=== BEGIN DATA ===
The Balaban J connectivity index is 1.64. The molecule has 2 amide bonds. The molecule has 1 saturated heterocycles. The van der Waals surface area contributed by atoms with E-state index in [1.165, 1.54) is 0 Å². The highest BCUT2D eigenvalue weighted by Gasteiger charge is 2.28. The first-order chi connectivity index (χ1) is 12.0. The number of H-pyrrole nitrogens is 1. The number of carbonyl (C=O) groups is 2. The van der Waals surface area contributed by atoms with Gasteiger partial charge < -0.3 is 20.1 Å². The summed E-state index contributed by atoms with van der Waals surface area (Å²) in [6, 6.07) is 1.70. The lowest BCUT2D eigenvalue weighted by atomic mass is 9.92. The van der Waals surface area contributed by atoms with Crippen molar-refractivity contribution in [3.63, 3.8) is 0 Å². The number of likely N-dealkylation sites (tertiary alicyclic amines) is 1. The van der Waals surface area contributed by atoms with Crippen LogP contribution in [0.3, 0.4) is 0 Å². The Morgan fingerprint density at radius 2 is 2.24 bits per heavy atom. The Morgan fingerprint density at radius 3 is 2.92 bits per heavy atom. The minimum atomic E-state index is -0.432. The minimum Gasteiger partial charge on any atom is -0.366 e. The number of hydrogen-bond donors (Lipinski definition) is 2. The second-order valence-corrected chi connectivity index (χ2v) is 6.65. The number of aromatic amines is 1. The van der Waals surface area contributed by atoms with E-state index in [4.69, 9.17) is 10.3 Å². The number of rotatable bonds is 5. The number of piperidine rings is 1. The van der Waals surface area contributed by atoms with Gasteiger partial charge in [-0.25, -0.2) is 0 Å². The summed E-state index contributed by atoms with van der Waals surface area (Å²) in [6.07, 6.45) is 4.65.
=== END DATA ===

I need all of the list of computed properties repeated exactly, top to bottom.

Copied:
The Balaban J connectivity index is 1.64. The molecule has 2 amide bonds. The molecule has 1 saturated heterocycles. The van der Waals surface area contributed by atoms with E-state index in [1.165, 1.54) is 0 Å². The highest BCUT2D eigenvalue weighted by Gasteiger charge is 2.28. The first-order chi connectivity index (χ1) is 12.0. The number of H-pyrrole nitrogens is 1. The number of carbonyl (C=O) groups is 2. The van der Waals surface area contributed by atoms with Gasteiger partial charge < -0.3 is 20.1 Å². The summed E-state index contributed by atoms with van der Waals surface area (Å²) in [6, 6.07) is 1.70. The lowest BCUT2D eigenvalue weighted by atomic mass is 9.92. The van der Waals surface area contributed by atoms with Crippen molar-refractivity contribution in [3.63, 3.8) is 0 Å². The number of likely N-dealkylation sites (tertiary alicyclic amines) is 1. The van der Waals surface area contributed by atoms with Crippen LogP contribution in [0.3, 0.4) is 0 Å². The Morgan fingerprint density at radius 2 is 2.24 bits per heavy atom. The Morgan fingerprint density at radius 3 is 2.92 bits per heavy atom. The minimum atomic E-state index is -0.432. The minimum Gasteiger partial charge on any atom is -0.366 e. The number of hydrogen-bond donors (Lipinski definition) is 2. The second-order valence-corrected chi connectivity index (χ2v) is 6.65. The number of aromatic amines is 1. The van der Waals surface area contributed by atoms with E-state index in [4.69, 9.17) is 10.3 Å². The number of rotatable bonds is 5. The number of piperidine rings is 1. The van der Waals surface area contributed by atoms with Gasteiger partial charge in [-0.25, -0.2) is 0 Å². The summed E-state index contributed by atoms with van der Waals surface area (Å²) in [6.07, 6.45) is 4.65.